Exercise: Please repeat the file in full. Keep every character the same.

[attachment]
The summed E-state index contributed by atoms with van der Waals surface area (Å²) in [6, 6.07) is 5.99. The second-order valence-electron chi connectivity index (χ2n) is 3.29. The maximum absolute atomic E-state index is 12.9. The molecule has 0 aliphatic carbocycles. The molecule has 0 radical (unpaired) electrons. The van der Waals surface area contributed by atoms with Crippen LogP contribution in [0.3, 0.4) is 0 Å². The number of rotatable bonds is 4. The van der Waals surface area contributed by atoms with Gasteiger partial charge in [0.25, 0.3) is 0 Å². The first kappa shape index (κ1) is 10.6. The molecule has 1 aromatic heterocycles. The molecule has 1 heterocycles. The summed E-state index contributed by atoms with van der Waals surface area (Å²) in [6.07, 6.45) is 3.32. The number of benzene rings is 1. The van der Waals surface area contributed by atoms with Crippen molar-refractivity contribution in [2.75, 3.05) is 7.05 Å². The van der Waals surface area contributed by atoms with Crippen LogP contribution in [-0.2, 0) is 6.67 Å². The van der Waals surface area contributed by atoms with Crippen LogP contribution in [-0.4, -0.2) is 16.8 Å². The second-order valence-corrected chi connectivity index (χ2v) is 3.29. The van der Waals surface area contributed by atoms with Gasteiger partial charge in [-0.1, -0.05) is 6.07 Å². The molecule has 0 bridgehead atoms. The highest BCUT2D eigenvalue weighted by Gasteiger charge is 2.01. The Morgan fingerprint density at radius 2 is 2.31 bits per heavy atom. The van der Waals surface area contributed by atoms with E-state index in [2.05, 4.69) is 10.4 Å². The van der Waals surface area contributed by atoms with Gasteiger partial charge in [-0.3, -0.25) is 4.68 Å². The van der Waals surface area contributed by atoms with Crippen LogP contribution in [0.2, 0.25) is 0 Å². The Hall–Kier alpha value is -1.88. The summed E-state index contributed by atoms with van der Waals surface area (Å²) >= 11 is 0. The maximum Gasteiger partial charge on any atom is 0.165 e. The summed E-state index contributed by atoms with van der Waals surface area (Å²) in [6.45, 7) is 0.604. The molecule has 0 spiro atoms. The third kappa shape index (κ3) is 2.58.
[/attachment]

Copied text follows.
The summed E-state index contributed by atoms with van der Waals surface area (Å²) in [6, 6.07) is 5.99. The second-order valence-electron chi connectivity index (χ2n) is 3.29. The maximum absolute atomic E-state index is 12.9. The molecule has 0 aliphatic carbocycles. The molecule has 0 radical (unpaired) electrons. The van der Waals surface area contributed by atoms with Crippen LogP contribution in [0.3, 0.4) is 0 Å². The number of rotatable bonds is 4. The van der Waals surface area contributed by atoms with Gasteiger partial charge in [0.25, 0.3) is 0 Å². The first kappa shape index (κ1) is 10.6. The molecule has 1 aromatic heterocycles. The molecule has 1 heterocycles. The summed E-state index contributed by atoms with van der Waals surface area (Å²) in [6.07, 6.45) is 3.32. The number of benzene rings is 1. The van der Waals surface area contributed by atoms with Crippen molar-refractivity contribution in [2.75, 3.05) is 7.05 Å². The van der Waals surface area contributed by atoms with Crippen LogP contribution in [-0.2, 0) is 6.67 Å². The van der Waals surface area contributed by atoms with Crippen LogP contribution in [-0.4, -0.2) is 16.8 Å². The second-order valence-corrected chi connectivity index (χ2v) is 3.29. The van der Waals surface area contributed by atoms with Gasteiger partial charge in [-0.1, -0.05) is 6.07 Å². The molecule has 0 bridgehead atoms. The highest BCUT2D eigenvalue weighted by Gasteiger charge is 2.01. The Morgan fingerprint density at radius 2 is 2.31 bits per heavy atom. The van der Waals surface area contributed by atoms with E-state index in [2.05, 4.69) is 10.4 Å². The van der Waals surface area contributed by atoms with Gasteiger partial charge in [-0.3, -0.25) is 4.68 Å². The van der Waals surface area contributed by atoms with Crippen LogP contribution in [0.2, 0.25) is 0 Å². The Hall–Kier alpha value is -1.88. The summed E-state index contributed by atoms with van der Waals surface area (Å²) >= 11 is 0. The maximum Gasteiger partial charge on any atom is 0.165 e. The summed E-state index contributed by atoms with van der Waals surface area (Å²) in [6.45, 7) is 0.604. The molecule has 0 spiro atoms. The third kappa shape index (κ3) is 2.58.